Monday 26 October 2015

The Dreams of Mo and the Race for Opportunity Awards

Guest blog by Nan Tewari

Brent acceptance speech for race equality award

I'd like to thank Business in the Community for organising the Race for Opportunity Awards 2015.

[I'm absolutely ecstatic at winning this award which will definitely be one in the eye for our detractors most notably Martin Francis and Philip Grant who have nothing better to do than ask questions and expect answers.]

Brent Council has taken action to create a workplace culture which puts race equality at the heart of our activity.........

[Hope you miserable lot at Watford Employment Tribunal are sitting up and taking notice of this vindication.]

........and has demonstrated a strong commitment to ensuring that ethnic minority talent has equal opportunity to progress at every level.

[Ethnic minorities in Brent have an unfortunate habit of getting sacked before they can progress up the ladder and if they manage to survive there are no senior jobs left to progress into anyway – it's nothing personal.]

I couldn't close without paying tribute to the outstanding team at Brent Council that made this award possible – Cara Davani, Christine Gilbert, Andrew Potts.

[Thank heavens The Cronies have gone.  The constant public reminders of race discrimination, victimisation, bullying, Oyster-card misuse, appointing staff without interviews, blah de blah de blah, were doing my head in.]

Expectant hush falls...............

..........and the winner of the Race for Opportunity Awards 2015 in the Transparency, Monitoring and Action category is.................................

Teach First.

And so it came to pass that on October 6th the Brent dream of Bringing Home the Race Equality Trophy lay in tatters.

It was Wembley Matters, intrepid organ beloved of people who expect the odd display of integrity and published by that award-winning cultivator of the phaseolus coccineus (runner-bean grower to you and me) Martin Francis, that broke the astonishing news on 1 July.  Brent Council under the guidance of its preceptress Cara Davani, former Director of HR, had nominated itself for an equality award. LINK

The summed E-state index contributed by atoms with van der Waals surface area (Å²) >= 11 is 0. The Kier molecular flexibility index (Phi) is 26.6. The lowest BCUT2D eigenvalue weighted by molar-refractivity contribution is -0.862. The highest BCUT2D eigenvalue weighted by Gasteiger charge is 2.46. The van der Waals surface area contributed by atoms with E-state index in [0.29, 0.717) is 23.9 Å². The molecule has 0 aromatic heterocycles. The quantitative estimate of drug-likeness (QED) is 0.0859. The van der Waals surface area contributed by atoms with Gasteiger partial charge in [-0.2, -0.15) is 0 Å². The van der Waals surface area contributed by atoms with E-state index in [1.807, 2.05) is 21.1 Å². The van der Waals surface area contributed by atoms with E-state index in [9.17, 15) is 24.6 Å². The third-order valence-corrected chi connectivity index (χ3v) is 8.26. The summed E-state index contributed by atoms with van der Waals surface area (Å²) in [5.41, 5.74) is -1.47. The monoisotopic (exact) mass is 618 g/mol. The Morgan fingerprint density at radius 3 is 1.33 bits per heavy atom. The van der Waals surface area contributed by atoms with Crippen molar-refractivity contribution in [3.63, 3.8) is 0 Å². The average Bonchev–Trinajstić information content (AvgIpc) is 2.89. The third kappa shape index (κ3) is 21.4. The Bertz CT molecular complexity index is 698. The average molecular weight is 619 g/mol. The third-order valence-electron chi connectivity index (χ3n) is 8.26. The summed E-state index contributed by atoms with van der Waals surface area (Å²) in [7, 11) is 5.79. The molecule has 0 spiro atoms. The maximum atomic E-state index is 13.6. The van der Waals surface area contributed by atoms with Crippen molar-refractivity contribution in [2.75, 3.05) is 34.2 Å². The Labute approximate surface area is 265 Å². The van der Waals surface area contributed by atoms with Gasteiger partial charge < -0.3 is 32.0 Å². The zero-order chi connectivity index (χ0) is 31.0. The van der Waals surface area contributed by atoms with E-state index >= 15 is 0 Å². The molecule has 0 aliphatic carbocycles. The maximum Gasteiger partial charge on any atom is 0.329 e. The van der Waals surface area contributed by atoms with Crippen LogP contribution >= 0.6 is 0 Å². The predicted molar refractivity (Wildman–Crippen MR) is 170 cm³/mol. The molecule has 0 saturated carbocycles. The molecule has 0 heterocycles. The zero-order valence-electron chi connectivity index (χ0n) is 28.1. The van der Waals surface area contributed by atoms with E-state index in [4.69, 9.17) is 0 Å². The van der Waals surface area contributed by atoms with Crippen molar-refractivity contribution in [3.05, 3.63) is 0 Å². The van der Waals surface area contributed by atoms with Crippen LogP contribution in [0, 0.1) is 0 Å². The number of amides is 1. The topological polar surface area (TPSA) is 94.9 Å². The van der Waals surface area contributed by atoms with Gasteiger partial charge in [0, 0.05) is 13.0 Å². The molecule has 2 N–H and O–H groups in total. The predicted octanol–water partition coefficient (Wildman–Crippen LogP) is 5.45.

You would have thought that in the face of the Watford Employment Tribunal finding against Brent Council and its HR Director Cara Davani, of victimisation, race discrimination and unfair dismissal against a member of staff, the Council might have not have wanted to risk opening itself up to even further public opprobrium and ridicule but you'd have been wrong.

You may have been forgiven for thinking that the Council's best policy might possibly have encompassed maintaining a judicious low profile for a respectful period until the storm had passed but you'd have been under a misapprehension.

In fact, in its desperate thrashing about to rescue itself from the PR disaster-hood that had dogged the Davani dominion over the Council, the strategy of applying for the equality award emerged as a seemingly heaven-sent opportunity to rubbish the aspersions so unjustly cast upon the Council's and Davani's pristine reputations by the Watford ET and the local plebs.

Public outrage was expressed in no uncertain terms at the time the news broke here of the award entry.  There now appears to a most curious reluctance on the part of the Council to take to its intranet once again to announce the result of the awards dinner on October 6th.

And in other news, congratulations to Teach First who I trust will prove a deserving winner of the Race for Opportunity Awards 2015 in the Transparency, Monitoring and Action category.

1 comment:

Anonymous said...

Bare face cheek. Good that common sense prevailed.